ACLU Sues South Dakota Secretary Of State Over Illegal Voter Disfranchisement
Group Represents Voters Unlawfully Removed From Voter Rolls In November
FOR IMMEDIATE RELEASE
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SIOUX FALLS, SD – The American Civil Liberties Union filed a lawsuit in federal court today to restore the voting rights of two American Indian women who were illegally disfranchised in November’s election. The lawsuit was filed in the U.S. District Court for the Western District of South Dakota on behalf of Kim Colhoff and Eileen Janis, who attempted to vote last fall but were improperly removed from the voter rolls due to felony convictions. Because state law only disfranchises individuals sentenced to prison and both women were just sentenced to probation, election officials unlawfully took away their voting rights.
“These cases represent the tragedy of what happens when election officials do not know how to administer the law,” said Nancy Abudu, staff counsel with the ACLU Voting Rights Project. “Here the consequence was devastating – not only did election administrators take away these women’s constitutional rights in a humiliating way, but they robbed them of the opportunity to participate in this historic election. We are confident the court will make sure that this egregious kind of voter disfranchisement does not happen again.”
Colhoff and Janis, both residents of Pine Ridge, South Dakota, registered to vote for the first time in 1974 and 1984, respectively, and remained on the voter rolls until early 2008 after they were each convicted of a felony offense and sentenced to five years probation, but no jail time. Despite the fact that South Dakota only disfranchises those sentenced to prison, Colhoff and Janis were removed from the voter rolls without any notice and denied the right to vote at their polling places when they attempted to vote in November. In front of several other voters, election officials refused to allow Janis to cast either a regular or provisional ballot.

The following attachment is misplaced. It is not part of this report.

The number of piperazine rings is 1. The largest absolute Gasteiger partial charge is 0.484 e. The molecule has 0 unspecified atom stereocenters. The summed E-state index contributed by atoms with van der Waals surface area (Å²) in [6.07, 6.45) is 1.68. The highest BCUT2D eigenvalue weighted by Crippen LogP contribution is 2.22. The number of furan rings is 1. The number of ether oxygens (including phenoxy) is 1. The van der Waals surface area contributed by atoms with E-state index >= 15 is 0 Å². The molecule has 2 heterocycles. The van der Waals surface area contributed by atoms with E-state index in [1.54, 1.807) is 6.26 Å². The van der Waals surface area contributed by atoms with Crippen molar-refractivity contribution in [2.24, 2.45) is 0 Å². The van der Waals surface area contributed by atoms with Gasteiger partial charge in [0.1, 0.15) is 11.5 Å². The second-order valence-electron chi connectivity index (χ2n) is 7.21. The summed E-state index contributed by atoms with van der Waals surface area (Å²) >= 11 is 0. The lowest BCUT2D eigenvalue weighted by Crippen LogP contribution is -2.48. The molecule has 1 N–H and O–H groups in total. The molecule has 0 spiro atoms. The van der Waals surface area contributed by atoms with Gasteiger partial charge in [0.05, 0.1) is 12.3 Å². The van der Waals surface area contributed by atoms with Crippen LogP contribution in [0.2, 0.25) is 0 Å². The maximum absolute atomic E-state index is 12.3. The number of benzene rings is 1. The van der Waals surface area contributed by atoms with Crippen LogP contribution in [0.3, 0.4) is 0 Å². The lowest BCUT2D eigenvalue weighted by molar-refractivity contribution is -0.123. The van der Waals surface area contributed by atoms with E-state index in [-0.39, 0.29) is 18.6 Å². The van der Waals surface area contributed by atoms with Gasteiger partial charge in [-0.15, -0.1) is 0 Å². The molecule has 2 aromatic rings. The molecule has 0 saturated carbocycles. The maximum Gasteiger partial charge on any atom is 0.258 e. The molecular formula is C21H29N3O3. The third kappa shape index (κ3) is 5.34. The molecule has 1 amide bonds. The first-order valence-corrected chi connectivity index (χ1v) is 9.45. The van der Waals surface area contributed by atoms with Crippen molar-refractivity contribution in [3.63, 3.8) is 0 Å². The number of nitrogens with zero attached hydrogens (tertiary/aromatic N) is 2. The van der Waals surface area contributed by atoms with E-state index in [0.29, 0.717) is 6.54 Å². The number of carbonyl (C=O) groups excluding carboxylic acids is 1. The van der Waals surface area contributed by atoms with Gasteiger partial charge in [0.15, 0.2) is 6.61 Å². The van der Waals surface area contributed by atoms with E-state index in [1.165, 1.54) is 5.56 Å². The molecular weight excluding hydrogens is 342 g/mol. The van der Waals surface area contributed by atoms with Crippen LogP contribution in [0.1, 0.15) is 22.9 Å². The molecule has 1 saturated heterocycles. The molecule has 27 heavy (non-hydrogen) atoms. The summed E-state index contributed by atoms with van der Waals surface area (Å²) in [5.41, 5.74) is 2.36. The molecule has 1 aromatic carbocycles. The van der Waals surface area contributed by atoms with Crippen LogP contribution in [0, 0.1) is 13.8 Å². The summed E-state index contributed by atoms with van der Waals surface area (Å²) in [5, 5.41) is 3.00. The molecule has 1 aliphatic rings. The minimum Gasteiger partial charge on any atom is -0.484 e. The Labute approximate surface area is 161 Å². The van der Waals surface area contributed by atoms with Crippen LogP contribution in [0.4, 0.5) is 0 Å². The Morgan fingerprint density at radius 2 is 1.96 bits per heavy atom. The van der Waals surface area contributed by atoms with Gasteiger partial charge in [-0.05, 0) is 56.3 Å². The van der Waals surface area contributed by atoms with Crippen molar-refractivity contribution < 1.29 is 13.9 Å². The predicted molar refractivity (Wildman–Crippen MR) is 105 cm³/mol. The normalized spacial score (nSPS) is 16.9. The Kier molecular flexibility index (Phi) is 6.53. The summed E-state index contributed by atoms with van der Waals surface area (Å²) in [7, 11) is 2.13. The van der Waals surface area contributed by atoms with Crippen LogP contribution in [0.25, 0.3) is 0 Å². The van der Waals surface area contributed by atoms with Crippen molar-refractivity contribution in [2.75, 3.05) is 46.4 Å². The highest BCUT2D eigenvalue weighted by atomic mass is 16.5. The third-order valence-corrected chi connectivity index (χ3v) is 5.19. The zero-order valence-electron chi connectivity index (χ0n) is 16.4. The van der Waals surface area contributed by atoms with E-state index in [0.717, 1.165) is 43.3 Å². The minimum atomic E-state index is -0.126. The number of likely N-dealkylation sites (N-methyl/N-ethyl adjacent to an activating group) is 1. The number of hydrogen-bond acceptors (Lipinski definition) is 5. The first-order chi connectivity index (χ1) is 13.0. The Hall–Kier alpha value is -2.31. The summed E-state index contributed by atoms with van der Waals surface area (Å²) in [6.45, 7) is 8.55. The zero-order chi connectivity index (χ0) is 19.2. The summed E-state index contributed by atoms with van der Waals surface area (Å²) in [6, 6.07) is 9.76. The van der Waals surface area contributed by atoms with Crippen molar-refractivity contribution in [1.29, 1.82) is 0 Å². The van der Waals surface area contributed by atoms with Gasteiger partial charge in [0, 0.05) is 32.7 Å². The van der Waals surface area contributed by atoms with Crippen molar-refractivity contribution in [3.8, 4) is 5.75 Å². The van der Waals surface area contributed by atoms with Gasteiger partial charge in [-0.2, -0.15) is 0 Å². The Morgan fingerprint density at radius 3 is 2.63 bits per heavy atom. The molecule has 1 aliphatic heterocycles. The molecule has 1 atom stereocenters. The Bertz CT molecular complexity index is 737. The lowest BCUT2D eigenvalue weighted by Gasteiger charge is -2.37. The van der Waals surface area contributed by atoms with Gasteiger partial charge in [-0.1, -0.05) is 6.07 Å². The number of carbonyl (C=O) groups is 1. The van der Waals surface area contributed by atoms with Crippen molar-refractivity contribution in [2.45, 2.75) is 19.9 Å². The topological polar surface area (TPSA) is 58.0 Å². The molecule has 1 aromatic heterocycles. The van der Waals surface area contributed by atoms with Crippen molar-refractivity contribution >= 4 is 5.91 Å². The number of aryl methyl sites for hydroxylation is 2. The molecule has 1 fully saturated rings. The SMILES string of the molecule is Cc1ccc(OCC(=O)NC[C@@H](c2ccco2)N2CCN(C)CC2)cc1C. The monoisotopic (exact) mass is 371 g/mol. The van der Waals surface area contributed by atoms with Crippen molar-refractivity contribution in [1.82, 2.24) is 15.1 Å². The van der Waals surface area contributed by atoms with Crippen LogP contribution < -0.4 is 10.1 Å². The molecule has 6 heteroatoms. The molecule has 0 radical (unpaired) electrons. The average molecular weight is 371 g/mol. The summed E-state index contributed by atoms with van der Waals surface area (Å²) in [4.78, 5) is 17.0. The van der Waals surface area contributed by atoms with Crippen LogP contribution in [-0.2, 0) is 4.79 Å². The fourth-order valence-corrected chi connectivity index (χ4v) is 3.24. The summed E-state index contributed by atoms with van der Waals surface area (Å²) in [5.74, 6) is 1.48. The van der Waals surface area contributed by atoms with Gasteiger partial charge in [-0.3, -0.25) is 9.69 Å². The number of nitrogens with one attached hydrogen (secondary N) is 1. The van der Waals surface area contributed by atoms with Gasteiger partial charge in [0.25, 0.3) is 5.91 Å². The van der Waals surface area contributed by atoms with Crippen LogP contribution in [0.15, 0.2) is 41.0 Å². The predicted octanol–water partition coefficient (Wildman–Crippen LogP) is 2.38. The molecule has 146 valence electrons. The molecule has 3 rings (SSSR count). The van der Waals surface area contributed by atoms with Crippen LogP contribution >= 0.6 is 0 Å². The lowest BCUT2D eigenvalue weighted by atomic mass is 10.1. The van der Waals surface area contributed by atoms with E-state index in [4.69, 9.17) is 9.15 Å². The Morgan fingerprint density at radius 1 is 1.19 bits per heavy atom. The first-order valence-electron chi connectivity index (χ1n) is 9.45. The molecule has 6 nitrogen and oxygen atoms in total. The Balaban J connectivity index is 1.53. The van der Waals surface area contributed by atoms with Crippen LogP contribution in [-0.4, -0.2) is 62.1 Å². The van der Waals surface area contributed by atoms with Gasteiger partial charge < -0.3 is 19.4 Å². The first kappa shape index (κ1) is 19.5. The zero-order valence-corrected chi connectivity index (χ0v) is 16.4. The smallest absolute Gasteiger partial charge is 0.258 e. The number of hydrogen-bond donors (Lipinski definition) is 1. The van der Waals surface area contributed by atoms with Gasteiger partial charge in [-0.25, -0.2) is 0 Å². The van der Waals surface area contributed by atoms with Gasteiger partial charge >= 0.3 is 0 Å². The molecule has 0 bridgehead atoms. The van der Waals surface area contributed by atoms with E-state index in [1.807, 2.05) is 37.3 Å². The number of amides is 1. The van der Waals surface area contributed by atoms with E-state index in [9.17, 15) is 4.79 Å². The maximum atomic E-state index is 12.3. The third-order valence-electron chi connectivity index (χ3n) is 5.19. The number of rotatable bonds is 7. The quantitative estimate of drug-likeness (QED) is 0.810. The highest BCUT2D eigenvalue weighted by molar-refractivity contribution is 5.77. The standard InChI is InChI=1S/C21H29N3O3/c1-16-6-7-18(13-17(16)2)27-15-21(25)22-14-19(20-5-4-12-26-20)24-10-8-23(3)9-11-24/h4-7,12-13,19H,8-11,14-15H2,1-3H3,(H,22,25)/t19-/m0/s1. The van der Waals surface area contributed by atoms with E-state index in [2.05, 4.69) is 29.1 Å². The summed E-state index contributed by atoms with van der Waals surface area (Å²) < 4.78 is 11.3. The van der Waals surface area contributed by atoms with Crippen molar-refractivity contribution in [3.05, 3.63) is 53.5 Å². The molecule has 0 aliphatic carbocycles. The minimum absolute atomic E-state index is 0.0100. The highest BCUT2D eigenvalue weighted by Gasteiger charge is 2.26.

“It’s deeply disturbing that my vote was taken away because of administrative incompetence,” said Janis. “No lawful voter should be denied the right to vote simply because election workers don’t understand the rules. I will never get the chance to go back and make my voice heard. It’s hard not to feel like a second-class citizen when such a fundamental right is stolen in such a random way.”
According to the ACLU’s lawsuit, South Dakota election officials removed Colhoff and Janis from the voter rolls in violation of their rights to equal protection and due process under the federal and state constitutions, the Help America Vote Act, the National Voter Registration Act and the Voting Rights Act of 1965. The lawsuit names Secretary of State Chris Nelson, Shannon Country Auditor Sue Ganje and state board of elections members as defendants.
“The people of South Dakota deserve better from their government than this. The duty of every election official is to ensure that every eligible voter is given the opportunity to exercise his or her right to vote. At a bare minimum, officials should know the law so that votes are protected, not rejected,” said Robert Doody, Executive Director of the ACLU, South Dakota Chapter.
Attorneys on this case are Abudu, Bryan Sells and Laughlin McDonald of the ACLU Voting Rights Project; Doody of the ACLU, South Dakota Chapter; and cooperating attorney Patrick Duffy.
A copy of today’s legal complaint is available at: www.aclu.org/votingrights/exoffenders/38751res20090218.html
More information about the ACLU Voting Rights Project is available at: www.aclu.org/voting-rights
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